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“She became a symbol of anti-Taliban sentiment”
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“She became a symbol of anti-Taliban sentiment”

The shooting of Malala Yusufzai brought both world-wide attention to child victims of conflict and a call for action against extremists, writes Tamica Parchment, 24, a Commonwealth Correspondent from Kingston, Jamaica. But there is a danger in using Malala’s bravery as evidence in the case for war.

By now the tragic shooting of Malala Yusufzai is known world-wide. 

The 14-year-old Pakistani girl pursued an education even after the Taliban sent out an edict that banned education for girls in the Swat Valley. 

Besides defying this edict, Malala campaigned publicly for the right to education and immediately became a target because of her activism. 

The attack was condemned all over the word and in her home country. The bullet shot into Malala’s head was removed in Pakistan, but she was transported to a hospital in England for treatment of her life-threatening condition. Celebrities and political officials came out in support of her, and suddenly she became a symbol of anti-Taliban sentiment. The cruelty displayed by these members of the Taliban had cut deep. How could one target an innocent child? 

It is understandable that child victims sometimes become symbols. Whether it’s the child soldiers in Sierra Leone or Elian Gonzalez, whose family’s personal battle became a symbol of Cuban-American relations, a child’s unfortunate suffering can raise awareness of political and social issues. We sympathize with their suffering because of their innocence and want to do whatever we can to change their conditions. 

However, we must be wary of how our emotions lead us to react. A child’s suffering should not be used by governments as emotional manipulation. Already, there are calls being made to use more force against the Taliban and extremists not only in Pakistan but also in countries in the Middle East. Yet external military activity has been a staple of this region for many years, and still the situation seems to worsen and spread to other countries at a startling rate.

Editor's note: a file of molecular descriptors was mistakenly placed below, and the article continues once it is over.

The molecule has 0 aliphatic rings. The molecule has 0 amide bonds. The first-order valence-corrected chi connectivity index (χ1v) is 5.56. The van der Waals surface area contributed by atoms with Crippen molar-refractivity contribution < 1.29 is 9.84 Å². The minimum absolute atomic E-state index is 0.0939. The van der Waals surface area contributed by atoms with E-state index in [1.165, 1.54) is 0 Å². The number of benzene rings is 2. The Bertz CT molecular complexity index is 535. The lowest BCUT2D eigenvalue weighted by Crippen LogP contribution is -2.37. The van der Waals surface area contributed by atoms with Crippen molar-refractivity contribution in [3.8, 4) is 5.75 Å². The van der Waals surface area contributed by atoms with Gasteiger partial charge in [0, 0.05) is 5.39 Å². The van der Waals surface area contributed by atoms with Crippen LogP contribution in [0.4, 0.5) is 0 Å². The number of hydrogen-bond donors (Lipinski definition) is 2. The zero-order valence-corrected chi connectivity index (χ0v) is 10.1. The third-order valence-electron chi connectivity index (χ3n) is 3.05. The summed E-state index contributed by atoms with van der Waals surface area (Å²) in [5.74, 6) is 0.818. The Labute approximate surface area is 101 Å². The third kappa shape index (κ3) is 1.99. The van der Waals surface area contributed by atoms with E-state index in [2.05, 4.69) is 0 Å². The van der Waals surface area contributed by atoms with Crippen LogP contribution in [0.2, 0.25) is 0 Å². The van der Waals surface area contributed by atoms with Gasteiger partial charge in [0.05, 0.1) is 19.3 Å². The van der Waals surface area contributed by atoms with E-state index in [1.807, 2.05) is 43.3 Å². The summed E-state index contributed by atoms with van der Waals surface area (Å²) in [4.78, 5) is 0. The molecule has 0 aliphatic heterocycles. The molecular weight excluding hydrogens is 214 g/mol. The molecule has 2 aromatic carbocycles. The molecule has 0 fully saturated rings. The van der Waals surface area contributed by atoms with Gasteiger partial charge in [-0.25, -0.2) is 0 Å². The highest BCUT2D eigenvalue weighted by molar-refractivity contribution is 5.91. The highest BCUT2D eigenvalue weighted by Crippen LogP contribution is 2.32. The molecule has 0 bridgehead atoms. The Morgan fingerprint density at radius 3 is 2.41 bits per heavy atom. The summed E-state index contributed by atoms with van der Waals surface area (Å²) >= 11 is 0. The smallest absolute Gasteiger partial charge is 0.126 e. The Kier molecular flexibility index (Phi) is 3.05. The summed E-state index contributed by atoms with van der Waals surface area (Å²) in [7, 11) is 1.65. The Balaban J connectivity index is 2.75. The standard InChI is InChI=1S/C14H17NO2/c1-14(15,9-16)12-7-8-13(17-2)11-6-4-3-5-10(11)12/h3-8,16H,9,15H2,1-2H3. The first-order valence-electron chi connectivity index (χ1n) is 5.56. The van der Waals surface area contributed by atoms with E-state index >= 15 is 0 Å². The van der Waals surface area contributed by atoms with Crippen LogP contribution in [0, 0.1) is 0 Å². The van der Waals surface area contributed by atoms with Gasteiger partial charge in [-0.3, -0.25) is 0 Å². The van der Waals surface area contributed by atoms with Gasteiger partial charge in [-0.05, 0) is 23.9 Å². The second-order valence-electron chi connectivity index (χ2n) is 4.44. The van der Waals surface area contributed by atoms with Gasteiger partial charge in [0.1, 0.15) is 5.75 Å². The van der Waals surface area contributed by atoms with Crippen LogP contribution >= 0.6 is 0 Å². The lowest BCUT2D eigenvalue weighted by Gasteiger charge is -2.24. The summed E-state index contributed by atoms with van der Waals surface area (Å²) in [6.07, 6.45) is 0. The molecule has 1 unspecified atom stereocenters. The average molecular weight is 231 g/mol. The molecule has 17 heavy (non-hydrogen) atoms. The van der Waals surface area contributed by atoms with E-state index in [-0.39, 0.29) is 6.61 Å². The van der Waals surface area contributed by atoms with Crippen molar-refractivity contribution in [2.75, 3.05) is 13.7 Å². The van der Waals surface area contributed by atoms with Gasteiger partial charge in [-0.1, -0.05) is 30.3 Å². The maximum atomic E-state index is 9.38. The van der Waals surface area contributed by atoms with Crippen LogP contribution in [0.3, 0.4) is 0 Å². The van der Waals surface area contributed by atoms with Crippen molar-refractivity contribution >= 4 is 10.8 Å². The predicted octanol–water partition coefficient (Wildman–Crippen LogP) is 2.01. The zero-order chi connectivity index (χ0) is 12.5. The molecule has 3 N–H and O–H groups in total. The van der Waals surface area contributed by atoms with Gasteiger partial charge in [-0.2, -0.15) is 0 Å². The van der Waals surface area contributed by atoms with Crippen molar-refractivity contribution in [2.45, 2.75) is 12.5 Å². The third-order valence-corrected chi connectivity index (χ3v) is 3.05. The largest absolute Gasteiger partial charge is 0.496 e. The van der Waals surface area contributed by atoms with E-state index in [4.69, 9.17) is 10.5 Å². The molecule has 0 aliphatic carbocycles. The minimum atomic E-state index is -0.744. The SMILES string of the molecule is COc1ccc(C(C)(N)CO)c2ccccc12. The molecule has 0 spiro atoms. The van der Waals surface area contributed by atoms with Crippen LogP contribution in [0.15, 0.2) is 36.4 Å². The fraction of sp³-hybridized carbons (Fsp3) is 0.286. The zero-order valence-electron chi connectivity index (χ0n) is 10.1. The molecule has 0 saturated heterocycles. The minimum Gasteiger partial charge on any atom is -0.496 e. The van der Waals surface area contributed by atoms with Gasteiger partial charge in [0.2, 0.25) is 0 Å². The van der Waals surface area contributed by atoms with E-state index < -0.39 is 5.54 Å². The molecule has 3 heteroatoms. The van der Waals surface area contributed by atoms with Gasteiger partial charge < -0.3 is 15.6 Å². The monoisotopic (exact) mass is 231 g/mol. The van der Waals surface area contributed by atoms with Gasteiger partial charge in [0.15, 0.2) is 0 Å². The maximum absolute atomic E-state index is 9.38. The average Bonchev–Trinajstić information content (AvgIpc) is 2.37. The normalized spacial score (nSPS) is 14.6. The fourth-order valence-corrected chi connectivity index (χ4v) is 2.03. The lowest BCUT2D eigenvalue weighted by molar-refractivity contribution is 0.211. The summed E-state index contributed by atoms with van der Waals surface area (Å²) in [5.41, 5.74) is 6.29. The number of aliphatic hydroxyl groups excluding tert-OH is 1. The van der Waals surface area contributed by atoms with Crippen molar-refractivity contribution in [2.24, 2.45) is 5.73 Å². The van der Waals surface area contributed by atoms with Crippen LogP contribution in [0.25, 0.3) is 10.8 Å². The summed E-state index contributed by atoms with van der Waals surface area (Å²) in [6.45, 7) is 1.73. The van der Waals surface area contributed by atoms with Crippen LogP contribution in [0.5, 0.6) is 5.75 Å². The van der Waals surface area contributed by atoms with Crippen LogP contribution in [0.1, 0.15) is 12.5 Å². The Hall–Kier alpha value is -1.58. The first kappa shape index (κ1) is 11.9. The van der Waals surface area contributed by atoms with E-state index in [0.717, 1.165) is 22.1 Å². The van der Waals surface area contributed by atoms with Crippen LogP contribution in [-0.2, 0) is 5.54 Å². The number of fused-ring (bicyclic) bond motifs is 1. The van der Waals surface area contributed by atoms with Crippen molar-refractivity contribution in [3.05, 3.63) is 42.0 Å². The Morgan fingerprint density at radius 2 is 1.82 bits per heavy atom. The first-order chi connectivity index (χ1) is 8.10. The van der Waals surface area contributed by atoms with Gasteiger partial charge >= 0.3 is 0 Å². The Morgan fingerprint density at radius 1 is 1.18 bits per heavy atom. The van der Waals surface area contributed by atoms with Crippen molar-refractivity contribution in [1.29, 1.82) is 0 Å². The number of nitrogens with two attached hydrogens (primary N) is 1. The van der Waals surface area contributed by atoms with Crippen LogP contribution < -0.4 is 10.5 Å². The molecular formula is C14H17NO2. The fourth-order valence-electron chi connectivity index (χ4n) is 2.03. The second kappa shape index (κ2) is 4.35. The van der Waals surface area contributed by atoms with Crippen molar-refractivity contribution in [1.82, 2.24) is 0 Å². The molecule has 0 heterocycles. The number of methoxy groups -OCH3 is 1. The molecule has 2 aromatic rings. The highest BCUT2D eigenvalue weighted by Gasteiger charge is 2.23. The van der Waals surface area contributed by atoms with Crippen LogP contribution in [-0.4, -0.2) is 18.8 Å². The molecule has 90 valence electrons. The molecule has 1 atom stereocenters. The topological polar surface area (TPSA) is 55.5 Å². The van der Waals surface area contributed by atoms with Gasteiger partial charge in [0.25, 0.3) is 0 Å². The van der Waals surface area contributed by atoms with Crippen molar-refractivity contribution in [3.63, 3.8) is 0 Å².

While force is necessary, the root of the problem must be eradicated. Countries like Pakistan have a very sensitive situation caused by decades of “a broader mix of problems caused by bad governments, corrupt politicians and militant leaders who exploit grievances for their own ends,” says Shamshad Ahmad in “The Perversity of Extremism”. More force is simply not enough, and Malala’s bravery must not be used as another piece of evidence in the case for war. 

It is simply not ethical for a child’s sacrifice to be used as part of a smear campaign. It solves nothing and causes more conflict. Their suffering should not become symbolic in international relations or politics, but a reminder of the senseless nature of human conflict.

Photo: Norman Grindley/Commonwealth Photography Awards

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About me:

I’m a television editor/producer and business communications specialist. I have a first degree in media and communications and international relations. I enjoy classic literature, art, studying languages and reading about foreign policy and other political issues.

I have two goals I would like to achieve in my lifetime: to travel to many places around the world and to make an impact through media by encouraging behavioural change.

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Opinions expressed in this article are those of the author and do not necessarily represent the views of the Commonwealth Youth Programme. Articles are published in a spirit of dialogue, respect and understanding. If you disagree, why not submit a response?

To learn more about becoming a Commonwealth Correspondent please visit: http://www.yourcommonwealth.org/submit-articles/commonwealthcorrespondents/

 

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